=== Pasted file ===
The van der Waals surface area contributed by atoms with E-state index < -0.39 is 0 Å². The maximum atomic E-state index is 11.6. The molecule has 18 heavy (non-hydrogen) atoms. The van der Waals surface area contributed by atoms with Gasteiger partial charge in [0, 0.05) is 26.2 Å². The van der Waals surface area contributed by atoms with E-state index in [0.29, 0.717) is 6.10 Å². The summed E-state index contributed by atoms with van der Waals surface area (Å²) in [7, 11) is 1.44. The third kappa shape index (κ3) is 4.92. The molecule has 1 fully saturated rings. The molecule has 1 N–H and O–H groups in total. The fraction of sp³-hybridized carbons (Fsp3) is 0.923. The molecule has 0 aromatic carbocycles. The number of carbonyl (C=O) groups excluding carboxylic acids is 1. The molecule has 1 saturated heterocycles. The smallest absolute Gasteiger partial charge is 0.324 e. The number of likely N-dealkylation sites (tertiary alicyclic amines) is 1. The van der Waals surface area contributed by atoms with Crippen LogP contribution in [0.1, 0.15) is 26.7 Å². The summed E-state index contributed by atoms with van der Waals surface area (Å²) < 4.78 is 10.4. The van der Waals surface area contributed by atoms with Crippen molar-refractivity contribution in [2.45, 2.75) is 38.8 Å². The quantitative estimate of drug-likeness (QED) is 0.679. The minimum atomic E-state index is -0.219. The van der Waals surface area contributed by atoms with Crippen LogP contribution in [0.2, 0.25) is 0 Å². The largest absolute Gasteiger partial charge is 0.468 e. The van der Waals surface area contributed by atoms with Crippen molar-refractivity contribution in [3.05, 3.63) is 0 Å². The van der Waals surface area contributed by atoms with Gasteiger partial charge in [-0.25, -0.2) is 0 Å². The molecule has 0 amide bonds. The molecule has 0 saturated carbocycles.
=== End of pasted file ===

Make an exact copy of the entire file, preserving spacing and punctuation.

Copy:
The van der Waals surface area contributed by atoms with E-state index < -0.39 is 0 Å². The maximum atomic E-state index is 11.6. The molecule has 18 heavy (non-hydrogen) atoms. The van der Waals surface area contributed by atoms with Gasteiger partial charge in [0, 0.05) is 26.2 Å². The van der Waals surface area contributed by atoms with E-state index in [0.29, 0.717) is 6.10 Å². The summed E-state index contributed by atoms with van der Waals surface area (Å²) in [7, 11) is 1.44. The third kappa shape index (κ3) is 4.92. The molecule has 1 fully saturated rings. The molecule has 1 N–H and O–H groups in total. The fraction of sp³-hybridized carbons (Fsp3) is 0.923. The molecule has 0 aromatic carbocycles. The number of carbonyl (C=O) groups excluding carboxylic acids is 1. The molecule has 1 saturated heterocycles. The smallest absolute Gasteiger partial charge is 0.324 e. The number of likely N-dealkylation sites (tertiary alicyclic amines) is 1. The van der Waals surface area contributed by atoms with Crippen LogP contribution in [0.1, 0.15) is 26.7 Å². The summed E-state index contributed by atoms with van der Waals surface area (Å²) < 4.78 is 10.4. The van der Waals surface area contributed by atoms with Crippen molar-refractivity contribution in [2.45, 2.75) is 38.8 Å². The quantitative estimate of drug-likeness (QED) is 0.679. The minimum atomic E-state index is -0.219. The van der Waals surface area contributed by atoms with Crippen LogP contribution in [0.2, 0.25) is 0 Å². The largest absolute Gasteiger partial charge is 0.468 e. The van der Waals surface area contributed by atoms with Crippen molar-refractivity contribution in [3.05, 3.63) is 0 Å². The van der Waals surface area contributed by atoms with Gasteiger partial charge in [-0.25, -0.2) is 0 Å². The molecule has 0 amide bonds. The molecule has 0 saturated carbocycles.